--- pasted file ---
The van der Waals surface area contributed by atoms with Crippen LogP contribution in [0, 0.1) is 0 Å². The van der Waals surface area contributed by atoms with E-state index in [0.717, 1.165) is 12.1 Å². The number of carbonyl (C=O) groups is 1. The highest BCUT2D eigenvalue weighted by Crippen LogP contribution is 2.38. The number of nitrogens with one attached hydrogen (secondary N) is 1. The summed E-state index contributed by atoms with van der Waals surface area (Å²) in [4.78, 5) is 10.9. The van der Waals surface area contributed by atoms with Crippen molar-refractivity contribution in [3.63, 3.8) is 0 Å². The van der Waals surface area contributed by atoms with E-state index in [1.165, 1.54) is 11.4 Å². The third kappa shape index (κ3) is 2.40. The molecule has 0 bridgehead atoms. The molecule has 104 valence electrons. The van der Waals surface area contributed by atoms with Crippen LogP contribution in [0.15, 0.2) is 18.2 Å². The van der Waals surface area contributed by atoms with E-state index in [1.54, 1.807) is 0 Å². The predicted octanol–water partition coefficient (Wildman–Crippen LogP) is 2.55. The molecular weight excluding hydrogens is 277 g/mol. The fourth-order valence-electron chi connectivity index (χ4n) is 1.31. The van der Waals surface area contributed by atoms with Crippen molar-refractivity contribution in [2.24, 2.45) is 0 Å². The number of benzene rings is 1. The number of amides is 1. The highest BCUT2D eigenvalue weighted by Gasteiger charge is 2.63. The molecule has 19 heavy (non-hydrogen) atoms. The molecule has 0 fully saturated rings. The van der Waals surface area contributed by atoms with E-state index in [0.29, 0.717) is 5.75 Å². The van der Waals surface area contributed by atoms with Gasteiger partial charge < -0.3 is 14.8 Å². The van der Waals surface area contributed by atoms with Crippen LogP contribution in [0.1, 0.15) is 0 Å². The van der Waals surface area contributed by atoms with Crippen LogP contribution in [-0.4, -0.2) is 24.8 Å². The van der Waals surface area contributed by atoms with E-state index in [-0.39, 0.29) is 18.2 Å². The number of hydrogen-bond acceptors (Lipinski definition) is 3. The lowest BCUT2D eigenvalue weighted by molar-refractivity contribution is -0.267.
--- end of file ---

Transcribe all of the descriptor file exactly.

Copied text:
The van der Waals surface area contributed by atoms with Crippen LogP contribution in [0, 0.1) is 0 Å². The van der Waals surface area contributed by atoms with E-state index in [0.717, 1.165) is 12.1 Å². The number of carbonyl (C=O) groups is 1. The highest BCUT2D eigenvalue weighted by Crippen LogP contribution is 2.38. The number of nitrogens with one attached hydrogen (secondary N) is 1. The summed E-state index contributed by atoms with van der Waals surface area (Å²) in [4.78, 5) is 10.9. The van der Waals surface area contributed by atoms with Crippen molar-refractivity contribution in [3.63, 3.8) is 0 Å². The van der Waals surface area contributed by atoms with E-state index in [1.165, 1.54) is 11.4 Å². The third kappa shape index (κ3) is 2.40. The molecule has 0 bridgehead atoms. The molecule has 104 valence electrons. The van der Waals surface area contributed by atoms with Crippen LogP contribution in [0.15, 0.2) is 18.2 Å². The van der Waals surface area contributed by atoms with E-state index in [1.54, 1.807) is 0 Å². The predicted octanol–water partition coefficient (Wildman–Crippen LogP) is 2.55. The molecular weight excluding hydrogens is 277 g/mol. The fourth-order valence-electron chi connectivity index (χ4n) is 1.31. The van der Waals surface area contributed by atoms with Crippen molar-refractivity contribution in [2.24, 2.45) is 0 Å². The number of benzene rings is 1. The number of amides is 1. The highest BCUT2D eigenvalue weighted by Gasteiger charge is 2.63. The molecule has 19 heavy (non-hydrogen) atoms. The molecule has 0 fully saturated rings. The van der Waals surface area contributed by atoms with E-state index in [0.29, 0.717) is 5.75 Å². The van der Waals surface area contributed by atoms with Gasteiger partial charge < -0.3 is 14.8 Å². The van der Waals surface area contributed by atoms with Crippen LogP contribution in [0.1, 0.15) is 0 Å². The van der Waals surface area contributed by atoms with Crippen LogP contribution in [-0.4, -0.2) is 24.8 Å². The van der Waals surface area contributed by atoms with E-state index in [-0.39, 0.29) is 18.2 Å². The number of hydrogen-bond acceptors (Lipinski definition) is 3. The lowest BCUT2D eigenvalue weighted by molar-refractivity contribution is -0.267.